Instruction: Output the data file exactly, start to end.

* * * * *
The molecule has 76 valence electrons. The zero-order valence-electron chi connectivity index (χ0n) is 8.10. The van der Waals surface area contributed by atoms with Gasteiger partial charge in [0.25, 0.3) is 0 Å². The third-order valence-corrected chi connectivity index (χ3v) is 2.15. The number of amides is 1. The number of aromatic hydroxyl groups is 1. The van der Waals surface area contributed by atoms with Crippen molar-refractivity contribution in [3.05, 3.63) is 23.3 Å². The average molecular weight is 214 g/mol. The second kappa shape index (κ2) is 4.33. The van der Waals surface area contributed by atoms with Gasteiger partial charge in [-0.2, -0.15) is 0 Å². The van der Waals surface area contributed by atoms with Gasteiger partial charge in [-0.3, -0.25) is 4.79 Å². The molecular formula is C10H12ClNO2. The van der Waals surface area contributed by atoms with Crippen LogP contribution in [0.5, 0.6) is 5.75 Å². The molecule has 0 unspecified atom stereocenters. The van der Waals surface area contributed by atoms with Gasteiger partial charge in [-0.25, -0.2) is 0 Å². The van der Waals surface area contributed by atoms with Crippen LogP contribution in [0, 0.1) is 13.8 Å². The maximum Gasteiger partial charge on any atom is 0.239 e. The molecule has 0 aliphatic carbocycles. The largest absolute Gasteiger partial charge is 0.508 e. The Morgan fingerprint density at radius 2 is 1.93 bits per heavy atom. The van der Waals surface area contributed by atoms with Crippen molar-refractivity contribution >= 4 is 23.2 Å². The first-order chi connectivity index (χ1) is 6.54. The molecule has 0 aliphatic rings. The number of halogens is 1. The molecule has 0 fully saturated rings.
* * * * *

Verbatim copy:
The molecule has 76 valence electrons. The zero-order valence-electron chi connectivity index (χ0n) is 8.10. The van der Waals surface area contributed by atoms with Gasteiger partial charge in [0.25, 0.3) is 0 Å². The third-order valence-corrected chi connectivity index (χ3v) is 2.15. The number of amides is 1. The number of aromatic hydroxyl groups is 1. The van der Waals surface area contributed by atoms with Crippen molar-refractivity contribution in [3.05, 3.63) is 23.3 Å². The average molecular weight is 214 g/mol. The second kappa shape index (κ2) is 4.33. The van der Waals surface area contributed by atoms with Gasteiger partial charge in [-0.2, -0.15) is 0 Å². The van der Waals surface area contributed by atoms with Gasteiger partial charge in [-0.3, -0.25) is 4.79 Å². The molecular formula is C10H12ClNO2. The van der Waals surface area contributed by atoms with Crippen LogP contribution in [0.5, 0.6) is 5.75 Å². The molecule has 0 unspecified atom stereocenters. The van der Waals surface area contributed by atoms with Gasteiger partial charge in [-0.25, -0.2) is 0 Å². The van der Waals surface area contributed by atoms with Crippen LogP contribution in [0, 0.1) is 13.8 Å². The maximum Gasteiger partial charge on any atom is 0.239 e. The molecule has 0 aliphatic carbocycles. The largest absolute Gasteiger partial charge is 0.508 e. The Morgan fingerprint density at radius 2 is 1.93 bits per heavy atom. The van der Waals surface area contributed by atoms with Crippen molar-refractivity contribution >= 4 is 23.2 Å². The first-order chi connectivity index (χ1) is 6.54. The molecule has 0 aliphatic rings. The number of halogens is 1. The molecule has 0 fully saturated rings.